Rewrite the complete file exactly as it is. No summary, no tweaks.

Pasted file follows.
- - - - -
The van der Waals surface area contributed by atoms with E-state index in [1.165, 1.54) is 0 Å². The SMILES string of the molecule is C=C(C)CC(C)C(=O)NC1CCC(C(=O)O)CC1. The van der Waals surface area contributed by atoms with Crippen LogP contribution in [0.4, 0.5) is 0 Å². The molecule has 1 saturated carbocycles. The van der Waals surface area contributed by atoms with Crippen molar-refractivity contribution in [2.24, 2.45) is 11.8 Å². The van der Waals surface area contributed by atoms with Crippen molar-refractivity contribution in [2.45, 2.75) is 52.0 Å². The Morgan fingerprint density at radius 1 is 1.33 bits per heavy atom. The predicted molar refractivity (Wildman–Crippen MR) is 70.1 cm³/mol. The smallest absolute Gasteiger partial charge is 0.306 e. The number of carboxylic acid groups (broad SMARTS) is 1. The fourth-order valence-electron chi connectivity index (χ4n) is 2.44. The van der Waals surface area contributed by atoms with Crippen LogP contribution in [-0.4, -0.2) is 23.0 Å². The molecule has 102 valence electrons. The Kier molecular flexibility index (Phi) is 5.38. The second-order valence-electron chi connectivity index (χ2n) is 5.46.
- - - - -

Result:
The van der Waals surface area contributed by atoms with E-state index in [1.165, 1.54) is 0 Å². The SMILES string of the molecule is C=C(C)CC(C)C(=O)NC1CCC(C(=O)O)CC1. The van der Waals surface area contributed by atoms with Crippen LogP contribution in [0.4, 0.5) is 0 Å². The molecule has 1 saturated carbocycles. The van der Waals surface area contributed by atoms with Crippen molar-refractivity contribution in [2.24, 2.45) is 11.8 Å². The van der Waals surface area contributed by atoms with Crippen molar-refractivity contribution in [2.45, 2.75) is 52.0 Å². The Morgan fingerprint density at radius 1 is 1.33 bits per heavy atom. The predicted molar refractivity (Wildman–Crippen MR) is 70.1 cm³/mol. The smallest absolute Gasteiger partial charge is 0.306 e. The number of carboxylic acid groups (broad SMARTS) is 1. The fourth-order valence-electron chi connectivity index (χ4n) is 2.44. The van der Waals surface area contributed by atoms with Crippen LogP contribution in [-0.4, -0.2) is 23.0 Å². The molecule has 102 valence electrons. The Kier molecular flexibility index (Phi) is 5.38. The second-order valence-electron chi connectivity index (χ2n) is 5.46.